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Greek Mythology & Opera

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Marilyn Egan

on 8 April 2014

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Transcript of Greek Mythology & Opera

1600
1700
1800
1900
2000
"La favola d'Orfeo"
"L'Arianna"
"Il ritorno d'Ulisse in Patria"
"La Calisto"
"Ermione"
"Dido and Aeneas"
"Teseo"
"Castor et Pollux"
"Semele"
"Orfeo ed Euridice"
"Alceste"
"Paride ed Elena"
"Iphingénie en Tauride"
"Iphingénie en Aulide"
"L’Anima del Filosofo"
"Médée"
"Orphée aux Enfers"
"Les Troyens"
"La Belle Hélène"
"Elektra"
"Ariadne auf Naxos"
"Pénélope"
"Oedipus Rex"
"Daphne"
"Die Liebe der Danae"
"King Priam"
"Ulisse"
"The Mask of Orpheus"
"Orphée"
Jacopo Peri
Claudio Monteverdi
George
Frideric Handel
Christoph Gluck
Jacques Offenbach
Richard Strauss
Daphne
Orpheus and Eurydice
Ariadne
Ulysses
Callisto
Hermione
Dido and Aeneas
Theseus
Galatea
Castor and Pollux
Semele
Alcestis
"Idomeneo"
Idomeneus
Iphigenia
Medea
Electra
Penelope
Oedipus
Danae
King Priam of Troy
Greek Mythology in Opera
Endlessly pursued by Apollo, she was turned into a laurel tree by her father for protection.
Apollo and Daphne
Nicholas Poussin, 1625
After Eurydice's death, Orpheus traveled to the Underworld to rescue her. Hades allowed Orpheus to leave with Eurydice, but only if Orpheus did not look at her until they were in the mortal world. Orpheus failed to adhere to Hades' rule, and Eurydice was lost to him.
Orpheus and Eurydice
Peter Paul Rubens, 1636
The Latin name for Odysseus, Ulysses was the ruler of Ithaca. He was a hero of the Trojan War. His voyage home to Ithaca took ten years, and he braved the terrors of the Lotus-eaters, the Sirens, the Cyclopes, and many more.
Ithacan temple, c. 800 B.C.
The daughter of King Midas, Ariadne left Crete with Theseus. When they landed in Naxos, Ariadne was left behind. Dionysus noticed her sadness and married her.
Ariadne and Theseus
Jean-Baptiste Regnault, 1754-1829
Zeus deceived and raped the young follower of Artemis. The goddess banished the pregnant Callisto. Then, the vengeful Hera turned her into a bear. Eventually, Callisto's son found her while hunting, and Zeus sent them into the stars as Ursa Major and Ursa Minor.
Jupiter und Kallisto
Francois Boucher, 1744
The daughter of Helen and Menelaus, she was betrothed to both Orestes and Pyrrhus. The suitors dueled, and Pyrrhus was killed.
The Meeting of Orestes and Hermione
Anne-Louis Girodet de Roucy-Trioson, c. 1800
Aeneas, a Trojan, was the son of Aphrodite. While fleeing Troy, Aeneas and his party landed in Carthage. Dido, the queen, and Aeneas fell in love. However, Aeneas left her, and Dido committed suicide.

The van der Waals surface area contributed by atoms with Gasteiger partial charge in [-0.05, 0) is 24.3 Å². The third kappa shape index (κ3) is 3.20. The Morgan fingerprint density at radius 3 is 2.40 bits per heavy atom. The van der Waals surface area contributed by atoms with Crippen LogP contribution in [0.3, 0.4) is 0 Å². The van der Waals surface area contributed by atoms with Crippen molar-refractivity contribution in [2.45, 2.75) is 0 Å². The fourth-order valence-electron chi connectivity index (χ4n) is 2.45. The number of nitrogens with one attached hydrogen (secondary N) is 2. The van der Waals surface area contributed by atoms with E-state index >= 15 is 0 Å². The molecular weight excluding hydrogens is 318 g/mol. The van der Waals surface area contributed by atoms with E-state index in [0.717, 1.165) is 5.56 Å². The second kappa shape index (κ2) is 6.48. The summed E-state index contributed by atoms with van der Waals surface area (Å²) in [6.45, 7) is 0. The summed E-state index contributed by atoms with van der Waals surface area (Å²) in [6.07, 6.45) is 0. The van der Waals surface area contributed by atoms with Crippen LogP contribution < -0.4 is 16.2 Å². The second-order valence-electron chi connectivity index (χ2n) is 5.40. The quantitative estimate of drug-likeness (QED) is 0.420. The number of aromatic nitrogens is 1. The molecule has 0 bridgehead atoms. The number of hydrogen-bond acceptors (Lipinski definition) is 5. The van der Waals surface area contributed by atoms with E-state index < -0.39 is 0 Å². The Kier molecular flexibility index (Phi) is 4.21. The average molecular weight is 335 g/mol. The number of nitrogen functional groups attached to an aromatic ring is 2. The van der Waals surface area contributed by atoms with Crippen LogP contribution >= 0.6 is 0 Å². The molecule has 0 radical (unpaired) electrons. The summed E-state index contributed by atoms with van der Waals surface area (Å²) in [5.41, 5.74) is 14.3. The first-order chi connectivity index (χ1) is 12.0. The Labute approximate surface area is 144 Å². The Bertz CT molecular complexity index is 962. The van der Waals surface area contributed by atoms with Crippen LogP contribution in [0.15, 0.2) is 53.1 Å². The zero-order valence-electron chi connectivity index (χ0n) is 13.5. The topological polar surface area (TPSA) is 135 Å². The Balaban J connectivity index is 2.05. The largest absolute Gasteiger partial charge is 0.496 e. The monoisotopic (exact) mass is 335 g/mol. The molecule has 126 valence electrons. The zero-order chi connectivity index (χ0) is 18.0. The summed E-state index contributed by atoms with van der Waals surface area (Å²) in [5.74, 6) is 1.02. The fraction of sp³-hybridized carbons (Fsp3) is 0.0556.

The Meeting of Dido and Aeneas
Sir Nathaniel Dance-Holland, 1735-1811
The son of King Aegeus of Athens, he returned home to Athens only to be nearly murdered by Medea, but the king recognized him as is son. Theseus was among those sacrificed to King Minos of Crete. As promised, he succeeded in killing the Minotaur with the help of Ariadne. However, Aegeus killed himself, believing that Theseus was dead. Theseus returned and became king.
Athenian red-figure clay cup, c. 440 B.C.
She was a Nereid who was loved by Acis and Polyphemus. In a fit of jealousy, Polyphemus killed Acis. Galatea created the Sicilian river Acis out of his blood.
The Triumph of Galatea
Raphael, 1512
The twins sons of Zeus were known for four deeds. They rescued their sister, Helen, from Theseus. They joined Jason and the Argonauts. They assisted Peleus in his attack on Iolcas. They abducted and married the daughters of Leucippus. Castor was killed, and Pollux was granted immortality. However, they split their time in Olympus and Hades.
Castor and Pollux Abduct the Daughters of Leukyppos
Peter Paul Rubens, c. 1618
Semele was loved by Zeus and the mother of Dionysus. Hera deceived Semele, and Zeus accidentally killed her. He saved Dionysus, who rescued Semele from the underworld.
Zeus and Semele
Jan Voorhout, 1647-1723
The daughter of King Pelias, she was not a part of her sisters' successful plot to kill their father. As the wife of Admetus, she volunteered to die in his place. Heracles rescued her from the Underworld.
Alcestis Sacrifices Herself for Admetus
Friedrich Heinrich Fruder, 1805
Aphrodite-
Venus
-
goddess of love and beauty
Apollo-
Apollo
-
god of the sun, arts, and medicine
Ares-
Mars
-
god of war
Artemis-
Diana
-
goddess of the hunt
Athena-
Minerva
-
goddess of wisdom, warfare, and crafts
Demeter-
Ceres
-
goddess of grain and farming
Hephaestus-
Vulcan
-
god of fire and industry
Hera-
Juno
-
queen of the gods and protector of marriage and child birth
Hermes-
Mercury
-
messenger of the gods
Hestia-
Vestia
-
goddess of the hearth
Poseidon-
Neptune
-
god of the sea
Zeus-
Jupiter
-
king of the gods and projector of justice
The
Greek
and
Roman
Olympians
Other Major Gods and Goddesses
Dionysus-
Bacchus
-
god of wine and revelry
Hades-
Pluto
-
king of the underworld
Persephone-
Proserpina
-
queen of the underworld
Prometheus
-
giver of fire
The Council of the Gods
Peter Paul Rubens, 1624
Common Themes in Greek Mythology
Transformation
War
Love
Heroes
The Underworld
Mortality and Fate
Major heroes were Heracles, Odysseus, Perseus, Jason and the Argonauts, Achilles, and Theseus.